One of the hallmarks of a best-practice maintenance organization is its preparedeness and ability to respond to emergency situations, whether they have occurred or could occur.
The definition of an emergency is commonly understood to be a situation or occurrence that has already placed, or has immediate potential to place, life or the workplace facility in danger, with all work to control or avert the emergency automatically designated as high-priority work managed through the maintenance department .
Most organizations will already have plans in place for potential production-process- or raw-material-caused emergencies, but many are ill-prepared for the emergencies that could arise from the new realities facing today’s operations.
Over the past decade, the daily news has been dominated by an unprecedented escalation of natural-disaster, dramatic-weather-change, terrorism, and biohazard events. With virtually no geographical location immune from these events, it behooves a maintenance department to review its current emergency-response plans to determine if they are adequate to meet all potential emergencies the enterprise might confront.
An emergency-response plan, often referred to as an “ER Plan,” is a plan of action that is put into effect to mitigate and manage the effects of an actual or potential emergency event. Typical emergency or potential emergency situations can involve fire, flooding, tornadoes, hurricanes, explosions, gas leak/oxygen depletion, and spills, among other things. More recently, terrorism, bomb/gun threats, and hostage-taking have been added to the list of possible ERP trigger events.
The type of emergency event(s) you plan for will greatly depend on the design of the facility, type of operation, geographical location, and recognition of the many new potential emergency events the site could face.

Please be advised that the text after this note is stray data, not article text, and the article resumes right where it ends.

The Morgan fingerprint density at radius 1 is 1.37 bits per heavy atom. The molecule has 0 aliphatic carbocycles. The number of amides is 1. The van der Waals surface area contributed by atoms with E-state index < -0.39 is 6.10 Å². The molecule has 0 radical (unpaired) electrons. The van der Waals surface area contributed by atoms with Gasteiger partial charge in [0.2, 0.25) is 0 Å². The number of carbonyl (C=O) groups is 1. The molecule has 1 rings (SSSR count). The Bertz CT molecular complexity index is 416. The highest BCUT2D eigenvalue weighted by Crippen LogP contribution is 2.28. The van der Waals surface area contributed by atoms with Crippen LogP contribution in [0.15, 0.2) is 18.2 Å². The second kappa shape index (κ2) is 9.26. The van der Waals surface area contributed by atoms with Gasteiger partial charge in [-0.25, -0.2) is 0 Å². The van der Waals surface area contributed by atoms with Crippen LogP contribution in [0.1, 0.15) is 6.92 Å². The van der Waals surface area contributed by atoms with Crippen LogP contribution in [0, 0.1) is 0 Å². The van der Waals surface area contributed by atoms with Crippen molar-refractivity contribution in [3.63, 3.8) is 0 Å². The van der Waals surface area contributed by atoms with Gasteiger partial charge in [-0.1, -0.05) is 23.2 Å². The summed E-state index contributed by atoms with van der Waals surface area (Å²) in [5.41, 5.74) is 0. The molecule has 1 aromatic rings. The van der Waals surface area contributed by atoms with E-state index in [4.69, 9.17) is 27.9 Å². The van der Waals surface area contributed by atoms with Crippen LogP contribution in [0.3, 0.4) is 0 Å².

In all cases, building an appropriate ER Plan commences with a simple seven-step process that must include the following:
1. Peform a threat analysis to determine potential internal and external threats to the organization.
2. Develop a contact list of all relevant personnel with access codes and keys to the facility.
3. Develop a current facility floor plan that clearly depicts all:
a. building entrances and exits
b. elevators and stairs for exits
c. all safety-muster and -segregated lockdown locations
d. all fire-equipment locations
e. all safety-equipment locations (these will include breathing apparatus, washdown apparatus, defibrillators, etc.)
f. sub-stations, and major electrical panels
g. all water, gas, electrical, air, and process shut-off locations
h. data-server locations.
4. In addition, depict on the floor plan (in a different color code) locations of all potentially harmful material, including:
a. locations of all lubricant-storage areas
b. locations of all chemical-storage areas
c. locations of all fuel tanks
d. locations of all process-gas tanks
e. locations of all flammable-material (these could include locations of bulk materials, such as flour in a flour mill, or waste materials).
5. Develop a corresponding current list of lubricants, chemicals, fuel, and gases inventoried inside and outside the facility.
6. Develop an ER Plan for each defined potential emegency or threat.
7. Review ER Plans in conjunction with appropriate authorities, including local fire, police, and emergency-medical-services departments.
Following these seven simple steps will provide a foundation from which a tailored ER Plan program can be built. Moreover, the process and resulting ER Plan can help assure a site’s workforce that the organization has maximized its due diligence in providing a safe workplace.TRR
ABOUT THE AUTHOR
Ken Bannister has 40+ years of experience in the RAM industry. For the past 30, he’s been a Managing Partner and Principal Asset Management Consultant with Engtech Industries Inc., where he specializes in helping clients implement best-practice asset-management programs worldwide. A founding member and past director of the Plant Engineering and Maintenance Association of Canada, Bannister is the author of several books, including three on lubrication, one on predictive maintenance, and his latest, Energy Reduction Through Improved Maintenance Practices (Industrial Press). He’s also writing a new book on planning and scheduling. Contact him directly at 519-469-9173 or email@example.com.